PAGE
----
These are guaranteed by the federal government. Municipal bonds are also very safe. You can also buy short-term bond funds and money market funds that invest in these safe securities. 

Corporate bonds provide a higher return with greater risk. The highest returns and risk come with junk bonds.

Foreign Stocks

These include companies from both developed and emerging markets. You can achieve greater diversification if you invest overseas. International investments can generate a higher return, because emerging-market countries are growing more rapidly. They are also riskier investments, because these countries have fewer central bank safeguards in place. They are susceptible to political changes and are less transparent.


Foreign investments hedge against a declining dollar.

U.S. companies do well when the dollar is weak because it boosts exports. Foreign companies do well when the dollar is strong. That makes their exports into the United States cheaper than when the dollar is weak.

Foreign Fixed Income

These include both corporate and government issues. They provide protection from a dollar decline. They are safer than foreign stocks.


Alternative investments can include a variety of assets and generally make up the smallest allocation, compared to the other asset classes. Examples of alternatives include real estate, commodities, hedge funds, venture capital, derivatives, or cryptocurrencies. Commodities can include natural resources such as gold or oil.

Gold is considered a solid part of a diversified portfolio because it's the best hedge against a stock market crash. Research shows that gold prices rise dramatically for 15 days after a crash. Gold can also be a good defense against inflation. It is also uncorrelated to assets such as stocks and bonds.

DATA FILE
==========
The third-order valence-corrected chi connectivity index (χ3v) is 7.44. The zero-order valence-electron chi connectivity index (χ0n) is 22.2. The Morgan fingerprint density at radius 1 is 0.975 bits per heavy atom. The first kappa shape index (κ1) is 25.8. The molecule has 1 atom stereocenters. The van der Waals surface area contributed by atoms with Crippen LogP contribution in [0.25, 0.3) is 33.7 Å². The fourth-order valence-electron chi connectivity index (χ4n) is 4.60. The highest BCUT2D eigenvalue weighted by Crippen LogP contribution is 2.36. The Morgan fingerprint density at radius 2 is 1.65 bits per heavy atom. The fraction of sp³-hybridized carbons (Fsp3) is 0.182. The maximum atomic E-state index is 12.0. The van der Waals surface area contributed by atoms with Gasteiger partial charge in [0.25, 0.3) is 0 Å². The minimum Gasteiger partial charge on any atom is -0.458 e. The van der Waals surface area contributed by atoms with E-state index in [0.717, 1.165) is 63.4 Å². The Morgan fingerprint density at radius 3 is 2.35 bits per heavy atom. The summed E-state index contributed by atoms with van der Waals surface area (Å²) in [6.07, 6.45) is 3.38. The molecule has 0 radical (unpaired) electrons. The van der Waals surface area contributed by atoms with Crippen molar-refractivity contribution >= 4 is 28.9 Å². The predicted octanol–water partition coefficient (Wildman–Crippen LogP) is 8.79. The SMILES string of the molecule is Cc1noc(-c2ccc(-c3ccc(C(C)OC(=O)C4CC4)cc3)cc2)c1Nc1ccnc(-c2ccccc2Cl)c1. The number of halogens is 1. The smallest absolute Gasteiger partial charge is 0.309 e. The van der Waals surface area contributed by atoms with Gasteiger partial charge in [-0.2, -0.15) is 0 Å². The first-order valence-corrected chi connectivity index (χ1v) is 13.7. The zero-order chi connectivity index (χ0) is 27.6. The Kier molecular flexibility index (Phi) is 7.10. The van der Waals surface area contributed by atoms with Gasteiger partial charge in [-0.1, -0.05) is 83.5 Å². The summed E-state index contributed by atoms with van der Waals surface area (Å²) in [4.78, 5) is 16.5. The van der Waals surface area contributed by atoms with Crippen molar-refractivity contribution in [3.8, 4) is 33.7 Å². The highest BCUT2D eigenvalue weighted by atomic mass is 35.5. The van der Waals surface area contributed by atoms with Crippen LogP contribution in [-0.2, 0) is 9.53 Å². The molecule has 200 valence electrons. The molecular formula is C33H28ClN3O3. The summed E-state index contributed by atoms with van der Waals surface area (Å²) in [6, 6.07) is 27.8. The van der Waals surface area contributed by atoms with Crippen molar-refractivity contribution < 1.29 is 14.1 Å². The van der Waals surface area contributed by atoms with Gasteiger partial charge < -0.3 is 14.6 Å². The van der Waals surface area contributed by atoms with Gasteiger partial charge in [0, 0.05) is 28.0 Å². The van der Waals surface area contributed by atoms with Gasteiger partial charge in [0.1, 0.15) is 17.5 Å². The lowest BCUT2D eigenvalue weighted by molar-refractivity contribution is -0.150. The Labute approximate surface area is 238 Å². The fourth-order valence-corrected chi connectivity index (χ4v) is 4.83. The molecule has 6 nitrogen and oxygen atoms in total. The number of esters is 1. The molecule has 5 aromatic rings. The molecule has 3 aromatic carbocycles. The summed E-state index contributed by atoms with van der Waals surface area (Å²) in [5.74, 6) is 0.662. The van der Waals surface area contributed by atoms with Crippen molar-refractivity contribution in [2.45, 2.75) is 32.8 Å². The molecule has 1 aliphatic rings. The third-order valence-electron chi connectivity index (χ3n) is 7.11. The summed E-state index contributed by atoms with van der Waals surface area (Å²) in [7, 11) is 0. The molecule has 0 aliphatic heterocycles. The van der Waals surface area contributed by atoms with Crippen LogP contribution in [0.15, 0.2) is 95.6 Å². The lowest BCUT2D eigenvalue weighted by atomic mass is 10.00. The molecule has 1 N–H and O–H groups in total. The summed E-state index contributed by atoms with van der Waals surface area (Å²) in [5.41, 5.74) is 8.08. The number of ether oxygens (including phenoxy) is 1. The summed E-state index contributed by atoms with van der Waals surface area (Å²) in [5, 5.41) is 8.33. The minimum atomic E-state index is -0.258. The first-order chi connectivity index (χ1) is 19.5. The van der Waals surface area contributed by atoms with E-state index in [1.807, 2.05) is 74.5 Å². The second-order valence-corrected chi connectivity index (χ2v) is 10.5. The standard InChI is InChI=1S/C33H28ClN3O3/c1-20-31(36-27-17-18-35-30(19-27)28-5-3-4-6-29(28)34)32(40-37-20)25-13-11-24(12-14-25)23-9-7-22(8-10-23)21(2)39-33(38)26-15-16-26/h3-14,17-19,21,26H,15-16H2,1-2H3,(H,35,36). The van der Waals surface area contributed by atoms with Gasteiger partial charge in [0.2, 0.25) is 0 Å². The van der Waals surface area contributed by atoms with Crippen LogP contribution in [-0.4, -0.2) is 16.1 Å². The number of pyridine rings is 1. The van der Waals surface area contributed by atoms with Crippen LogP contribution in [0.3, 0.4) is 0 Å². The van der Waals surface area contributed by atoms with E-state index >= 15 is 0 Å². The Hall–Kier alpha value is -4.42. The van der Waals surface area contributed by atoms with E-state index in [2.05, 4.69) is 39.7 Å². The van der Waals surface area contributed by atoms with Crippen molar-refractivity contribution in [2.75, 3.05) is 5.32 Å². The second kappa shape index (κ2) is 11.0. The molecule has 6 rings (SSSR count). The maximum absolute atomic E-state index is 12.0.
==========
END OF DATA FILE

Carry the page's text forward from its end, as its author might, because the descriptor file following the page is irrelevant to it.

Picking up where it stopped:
Consider including the equity in your home in your diversification strategy.

Your Primary Home as an Asset

Most investment advisors don't count the equity in a home as a real estate investment. They assume you will continue to live there for the rest of your life.

That attitude encouraged many homeowners to borrow against the equity in their homes to buy consumer goods. When housing prices declined in 2006, many homeowners owed more than their property was worth. As a result, many people lost their homes during the financial crisis. Some walked away from their homes, while others declared bankruptcy.


Many investment advisors consider your home to be a consumable product, like a car or a refrigerator, not an investment.

If your equity goes up, you can sell other real estate investments, such as real estate investment trusts (REITs), in your portfolio. You might also consider selling your home, taking some profits, and moving into a smaller house. That would prevent you from being house-rich but cash-poor. In other words, you won't have all your investment eggs in your home basket.